“The view that fundamentally natural gas supply may exceed even the highest levels of estimated demand during the peak month of the coming winter heating season should be a source of optimism for natural gas customers and recognizes the anticipated stability of natural gas prices for the foreseeable future,” the AGA said.

Approximately 62% of total supplies for a peak winter month, or 1,800 Bcf, is expected to be supplied from domestic sources, rather than from LNG and Canadian pipelines sources, the AGA analysis said. It attributed much of the growth in supply to the shale production in basins in Arkansas, Louisiana, Texas and the Northeast. In contrast, U.S. production accounted for about 57% of the supplies for a peak month in the winter of 2005-2006, the AGA said.

LNG is expected to play a supporting role in the supply mix. “The analytical view that 10 to 20% of total annual U.S. supply would originate as imported LNG during the next 10 to 15 years has dissipated,” said the gas utility group. It estimates that LNG will “conservatively represent” about 40 Bcf of peak month supply for the coming winter heating season.

However, “LNG can be a critical source of gas supply during periods of peak demand. January 2010 was the highest LNG import month this year with about 66 Bcf placed into the pipeline grid. Peak daily imports in January were about 4 Bcf/d and this fact points to the added flexibility in satisfying natural gas demand that LNG infrastructure creates,” the AGA analysis said.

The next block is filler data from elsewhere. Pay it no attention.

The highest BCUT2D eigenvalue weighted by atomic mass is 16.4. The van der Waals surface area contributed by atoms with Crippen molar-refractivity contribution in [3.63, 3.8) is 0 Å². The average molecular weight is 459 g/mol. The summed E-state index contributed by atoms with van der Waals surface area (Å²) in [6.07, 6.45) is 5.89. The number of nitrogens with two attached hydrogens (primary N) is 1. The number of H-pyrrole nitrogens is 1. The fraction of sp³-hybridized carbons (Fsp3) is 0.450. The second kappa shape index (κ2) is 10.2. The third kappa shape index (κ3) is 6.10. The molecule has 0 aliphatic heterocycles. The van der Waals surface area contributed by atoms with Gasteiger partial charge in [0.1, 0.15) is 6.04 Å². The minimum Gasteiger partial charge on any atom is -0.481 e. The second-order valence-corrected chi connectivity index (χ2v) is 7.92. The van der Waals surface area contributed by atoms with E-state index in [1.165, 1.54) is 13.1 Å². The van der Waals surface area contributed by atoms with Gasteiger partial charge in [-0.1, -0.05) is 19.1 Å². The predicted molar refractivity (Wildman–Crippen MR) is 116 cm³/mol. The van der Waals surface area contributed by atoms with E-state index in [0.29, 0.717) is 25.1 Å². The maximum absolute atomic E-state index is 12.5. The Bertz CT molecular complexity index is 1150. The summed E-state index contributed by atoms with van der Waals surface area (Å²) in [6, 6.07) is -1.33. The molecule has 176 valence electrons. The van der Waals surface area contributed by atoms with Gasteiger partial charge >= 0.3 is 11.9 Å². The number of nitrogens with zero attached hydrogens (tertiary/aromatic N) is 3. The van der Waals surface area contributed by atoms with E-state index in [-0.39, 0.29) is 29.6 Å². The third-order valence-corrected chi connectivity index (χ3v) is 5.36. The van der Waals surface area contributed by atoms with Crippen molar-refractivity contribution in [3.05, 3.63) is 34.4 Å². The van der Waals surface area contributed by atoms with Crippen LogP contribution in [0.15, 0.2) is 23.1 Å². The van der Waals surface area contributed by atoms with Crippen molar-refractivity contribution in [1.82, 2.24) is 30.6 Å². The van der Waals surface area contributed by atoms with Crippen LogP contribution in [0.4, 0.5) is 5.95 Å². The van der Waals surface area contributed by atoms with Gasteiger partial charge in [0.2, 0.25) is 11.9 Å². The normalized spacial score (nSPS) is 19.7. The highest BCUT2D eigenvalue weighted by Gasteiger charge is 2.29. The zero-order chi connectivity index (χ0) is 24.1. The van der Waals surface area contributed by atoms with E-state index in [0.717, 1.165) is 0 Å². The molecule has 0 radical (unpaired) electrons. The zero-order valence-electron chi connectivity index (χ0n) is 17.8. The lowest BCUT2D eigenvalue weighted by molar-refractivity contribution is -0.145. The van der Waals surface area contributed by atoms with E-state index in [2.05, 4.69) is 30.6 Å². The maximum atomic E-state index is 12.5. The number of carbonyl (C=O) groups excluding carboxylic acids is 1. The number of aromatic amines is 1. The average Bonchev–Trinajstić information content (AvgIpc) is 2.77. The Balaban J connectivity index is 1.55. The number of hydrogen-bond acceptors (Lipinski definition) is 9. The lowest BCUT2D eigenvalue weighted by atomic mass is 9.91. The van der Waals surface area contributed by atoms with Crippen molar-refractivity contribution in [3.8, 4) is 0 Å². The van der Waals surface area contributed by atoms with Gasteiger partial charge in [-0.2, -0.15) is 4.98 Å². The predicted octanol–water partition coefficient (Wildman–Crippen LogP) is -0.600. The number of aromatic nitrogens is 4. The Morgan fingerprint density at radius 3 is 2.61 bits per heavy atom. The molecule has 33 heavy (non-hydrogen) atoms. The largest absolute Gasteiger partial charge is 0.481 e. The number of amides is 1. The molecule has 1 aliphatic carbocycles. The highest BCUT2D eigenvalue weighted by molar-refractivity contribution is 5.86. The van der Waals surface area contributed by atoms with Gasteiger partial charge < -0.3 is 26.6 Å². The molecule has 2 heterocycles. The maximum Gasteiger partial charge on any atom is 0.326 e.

As for pipeline imports from Canada, their contribution to U.S. supply also will be much less this winter. “The emergence of new domestic sources of gas and some production declines in Canada have contributed to the relative decline of imports from north of the border.” It is anticipated the peak month Canadian pipeline imports will total about 230 Bcf, or 8% estimated gas supply in the peak winter month.

For the upcoming heating season, the AGA said underground storage looks to be a strong contributor to satisfying gas supply requirements. At the end of August, an estimated 3.1 Tcf of working gas was in storage. While this volume was about 6% behind the record pace of last year, it was 5.5% above the five-year ago, the AGA noted.

“The importance of underground storage as a tool for meeting peak winter heating season demand for the country as a whole cannot be understated in today’s natural gas market. Average sector demand for natural gas during summer months, even with the influence of natural gas to power generation, generally ranges from 45-65 Bcf/d. On a peak winter day, that daily demand can grow to 100 Bcf or more and appear quickly as a result of sudden changes in weather and temperatures.”